By controlling the neck with your left forearm you are able to keep the dogs head down, which helps to prevent them from rising up, and makes it much more difficult for them to  turn their head into a position where they could bite you. Controlling the front underside foot and leg it makes it nearly impossible for the dog to rise. The reason that you pull it out into a straightened position is to straighten out the shoulder and ensure that the dog is completely on its side. If you do not pull the leg out straight the dog may have the ability to roll quickly retracting this leg under its body while using it to rise up, or struggle, potentially injuring you and or the dog.

 Lastly by placing your body weight on the on the upper back and shoulders of the dog it limits their ability to roll towards their feet and stand, it also gives you much more control and maneuverability over the body of the dog as you trim the nails. The other benefit of placing your body weight on the dog is that is plays a psychological factor in that it makes them feel controlled and thus less likely to struggle.

 

"Not A Happy Camper"

As you look at the video on the right you will notice how the dog is secured with the left forearm across the neck region. Even though this dog is not particularly fond of the getting his nails clipped, at the end he is no worse for wear. Another key to completing a nail trim successfully is not to get excited. If the dog is scared or aggressive just remain calm, secure the dog and continue with the process. Do not add extra tension or emotion by becoming angry, or frustrated with the dog as they will react to your anger or frustration by struggling or fighting more. This will make it more difficult for you and for the dog, and create a negative association for the dog and further reinforce their dislike for the procedure.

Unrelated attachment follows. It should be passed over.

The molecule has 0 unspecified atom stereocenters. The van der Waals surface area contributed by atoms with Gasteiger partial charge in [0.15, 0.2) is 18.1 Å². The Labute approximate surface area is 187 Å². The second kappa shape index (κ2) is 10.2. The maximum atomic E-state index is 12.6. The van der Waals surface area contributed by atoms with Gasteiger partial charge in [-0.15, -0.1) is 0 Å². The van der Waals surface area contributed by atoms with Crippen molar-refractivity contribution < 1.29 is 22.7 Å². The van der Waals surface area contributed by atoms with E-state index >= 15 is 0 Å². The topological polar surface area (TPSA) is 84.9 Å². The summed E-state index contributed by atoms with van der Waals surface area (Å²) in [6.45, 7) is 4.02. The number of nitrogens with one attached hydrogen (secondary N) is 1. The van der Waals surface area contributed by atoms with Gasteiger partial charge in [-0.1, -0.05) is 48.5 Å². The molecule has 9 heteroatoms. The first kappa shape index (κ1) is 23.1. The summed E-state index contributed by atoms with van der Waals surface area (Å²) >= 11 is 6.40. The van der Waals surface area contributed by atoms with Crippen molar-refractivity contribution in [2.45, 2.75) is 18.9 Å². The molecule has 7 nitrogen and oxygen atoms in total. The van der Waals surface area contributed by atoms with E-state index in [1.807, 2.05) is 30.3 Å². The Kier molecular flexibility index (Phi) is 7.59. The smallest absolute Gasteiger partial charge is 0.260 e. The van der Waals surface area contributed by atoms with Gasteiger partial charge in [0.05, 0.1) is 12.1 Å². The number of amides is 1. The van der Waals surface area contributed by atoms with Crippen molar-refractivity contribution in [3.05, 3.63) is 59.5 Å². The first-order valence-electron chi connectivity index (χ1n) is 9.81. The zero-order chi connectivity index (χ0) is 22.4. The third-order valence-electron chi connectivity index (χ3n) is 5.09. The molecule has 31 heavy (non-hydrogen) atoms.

Tools you will need to clip nails

Before beginning your nail clipping adventure ensure that you have a good set of nail trimmers, the type depends upon your dog and your personal preference, styptic powder (to stop bleeding), and a muzzle if necessary

 

Styptic Powder (aka Quick Stop)

A very simple item and a must have if you intend on cutting your dogs toenails, it's not expensive and one container will provide enough product to last you through a lifetime of nail trimming with your dog. There are various variations and forms of the product, some with applicators, some as a plain powder but the application is the same in each instance. Take either the applicator or a pinch of the powdered and hold it directly to the end of the affected nail and press it in, and count to 3.. Presto the bleeding has stopped and you are ready to continue.

 

 

Dog Toe Nail Trimmers

various dog nail trimmers

There are 2 main styles of nail trimmers on the market today, the Guillotine variety which is fairly standard and of which there are not a lot of variations and the Scissor type of which there are two main variations, a Curved blade type and Straight blade type. There are advantages and disadvantages to each and I will explain them here.